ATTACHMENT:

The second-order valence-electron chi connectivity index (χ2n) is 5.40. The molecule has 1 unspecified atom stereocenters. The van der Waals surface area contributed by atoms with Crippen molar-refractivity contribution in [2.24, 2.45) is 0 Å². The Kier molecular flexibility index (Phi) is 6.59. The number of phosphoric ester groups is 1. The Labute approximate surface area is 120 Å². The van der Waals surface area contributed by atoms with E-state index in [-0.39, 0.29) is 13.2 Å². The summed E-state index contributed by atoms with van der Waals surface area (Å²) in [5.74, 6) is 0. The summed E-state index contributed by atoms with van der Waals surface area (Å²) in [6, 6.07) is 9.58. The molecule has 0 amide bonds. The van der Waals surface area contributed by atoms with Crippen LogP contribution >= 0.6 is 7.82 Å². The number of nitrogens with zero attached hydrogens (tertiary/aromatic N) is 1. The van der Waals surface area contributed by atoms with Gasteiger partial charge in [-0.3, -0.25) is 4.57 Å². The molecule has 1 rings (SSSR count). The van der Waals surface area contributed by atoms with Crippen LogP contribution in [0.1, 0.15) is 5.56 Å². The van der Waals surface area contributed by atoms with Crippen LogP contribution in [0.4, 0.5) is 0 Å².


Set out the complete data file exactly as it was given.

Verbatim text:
The second-order valence-electron chi connectivity index (χ2n) is 5.40. The molecule has 1 unspecified atom stereocenters. The van der Waals surface area contributed by atoms with Crippen molar-refractivity contribution in [2.24, 2.45) is 0 Å². The Kier molecular flexibility index (Phi) is 6.59. The number of phosphoric ester groups is 1. The Labute approximate surface area is 120 Å². The van der Waals surface area contributed by atoms with E-state index in [-0.39, 0.29) is 13.2 Å². The summed E-state index contributed by atoms with van der Waals surface area (Å²) in [5.74, 6) is 0. The summed E-state index contributed by atoms with van der Waals surface area (Å²) in [6, 6.07) is 9.58. The molecule has 0 amide bonds. The van der Waals surface area contributed by atoms with Crippen LogP contribution >= 0.6 is 7.82 Å². The number of nitrogens with zero attached hydrogens (tertiary/aromatic N) is 1. The van der Waals surface area contributed by atoms with Gasteiger partial charge in [-0.3, -0.25) is 4.57 Å². The molecule has 1 rings (SSSR count). The van der Waals surface area contributed by atoms with Crippen LogP contribution in [0.1, 0.15) is 5.56 Å². The van der Waals surface area contributed by atoms with Crippen LogP contribution in [0.4, 0.5) is 0 Å².